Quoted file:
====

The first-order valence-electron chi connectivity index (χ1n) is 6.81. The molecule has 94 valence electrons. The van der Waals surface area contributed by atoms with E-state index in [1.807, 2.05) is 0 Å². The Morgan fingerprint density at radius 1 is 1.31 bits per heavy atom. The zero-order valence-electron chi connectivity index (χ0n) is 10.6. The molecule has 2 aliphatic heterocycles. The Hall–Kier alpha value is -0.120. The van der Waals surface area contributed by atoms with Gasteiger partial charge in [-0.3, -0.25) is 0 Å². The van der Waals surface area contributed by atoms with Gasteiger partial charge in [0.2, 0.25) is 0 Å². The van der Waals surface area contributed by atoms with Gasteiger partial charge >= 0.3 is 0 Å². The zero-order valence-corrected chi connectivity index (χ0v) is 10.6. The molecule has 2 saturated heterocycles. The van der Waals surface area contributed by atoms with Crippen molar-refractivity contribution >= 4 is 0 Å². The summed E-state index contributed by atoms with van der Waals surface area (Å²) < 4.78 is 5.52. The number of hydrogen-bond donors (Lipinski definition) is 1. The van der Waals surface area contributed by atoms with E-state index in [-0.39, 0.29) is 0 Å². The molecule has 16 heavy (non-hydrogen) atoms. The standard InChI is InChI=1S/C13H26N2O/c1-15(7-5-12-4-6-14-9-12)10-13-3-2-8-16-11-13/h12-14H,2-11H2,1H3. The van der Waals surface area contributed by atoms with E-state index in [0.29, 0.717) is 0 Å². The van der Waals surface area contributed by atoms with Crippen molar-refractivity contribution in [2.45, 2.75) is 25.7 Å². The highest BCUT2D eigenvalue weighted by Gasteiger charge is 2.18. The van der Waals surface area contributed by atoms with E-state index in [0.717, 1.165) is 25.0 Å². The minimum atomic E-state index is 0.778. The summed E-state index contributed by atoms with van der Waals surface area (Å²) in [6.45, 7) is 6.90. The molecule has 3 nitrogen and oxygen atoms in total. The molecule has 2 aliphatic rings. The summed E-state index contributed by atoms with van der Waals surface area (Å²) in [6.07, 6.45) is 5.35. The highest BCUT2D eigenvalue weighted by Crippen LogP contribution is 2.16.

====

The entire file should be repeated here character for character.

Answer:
The first-order valence-electron chi connectivity index (χ1n) is 6.81. The molecule has 94 valence electrons. The van der Waals surface area contributed by atoms with E-state index in [1.807, 2.05) is 0 Å². The Morgan fingerprint density at radius 1 is 1.31 bits per heavy atom. The zero-order valence-electron chi connectivity index (χ0n) is 10.6. The molecule has 2 aliphatic heterocycles. The Hall–Kier alpha value is -0.120. The van der Waals surface area contributed by atoms with Gasteiger partial charge in [-0.3, -0.25) is 0 Å². The van der Waals surface area contributed by atoms with Gasteiger partial charge in [0.2, 0.25) is 0 Å². The van der Waals surface area contributed by atoms with Gasteiger partial charge >= 0.3 is 0 Å². The zero-order valence-corrected chi connectivity index (χ0v) is 10.6. The molecule has 2 saturated heterocycles. The van der Waals surface area contributed by atoms with Crippen molar-refractivity contribution >= 4 is 0 Å². The summed E-state index contributed by atoms with van der Waals surface area (Å²) < 4.78 is 5.52. The number of hydrogen-bond donors (Lipinski definition) is 1. The van der Waals surface area contributed by atoms with E-state index in [-0.39, 0.29) is 0 Å². The molecule has 16 heavy (non-hydrogen) atoms. The standard InChI is InChI=1S/C13H26N2O/c1-15(7-5-12-4-6-14-9-12)10-13-3-2-8-16-11-13/h12-14H,2-11H2,1H3. The van der Waals surface area contributed by atoms with E-state index in [0.29, 0.717) is 0 Å². The van der Waals surface area contributed by atoms with Crippen molar-refractivity contribution in [2.45, 2.75) is 25.7 Å². The highest BCUT2D eigenvalue weighted by Gasteiger charge is 2.18. The van der Waals surface area contributed by atoms with E-state index in [0.717, 1.165) is 25.0 Å². The minimum atomic E-state index is 0.778. The summed E-state index contributed by atoms with van der Waals surface area (Å²) in [6.45, 7) is 6.90. The molecule has 3 nitrogen and oxygen atoms in total. The molecule has 2 aliphatic rings. The summed E-state index contributed by atoms with van der Waals surface area (Å²) in [6.07, 6.45) is 5.35. The highest BCUT2D eigenvalue weighted by Crippen LogP contribution is 2.16.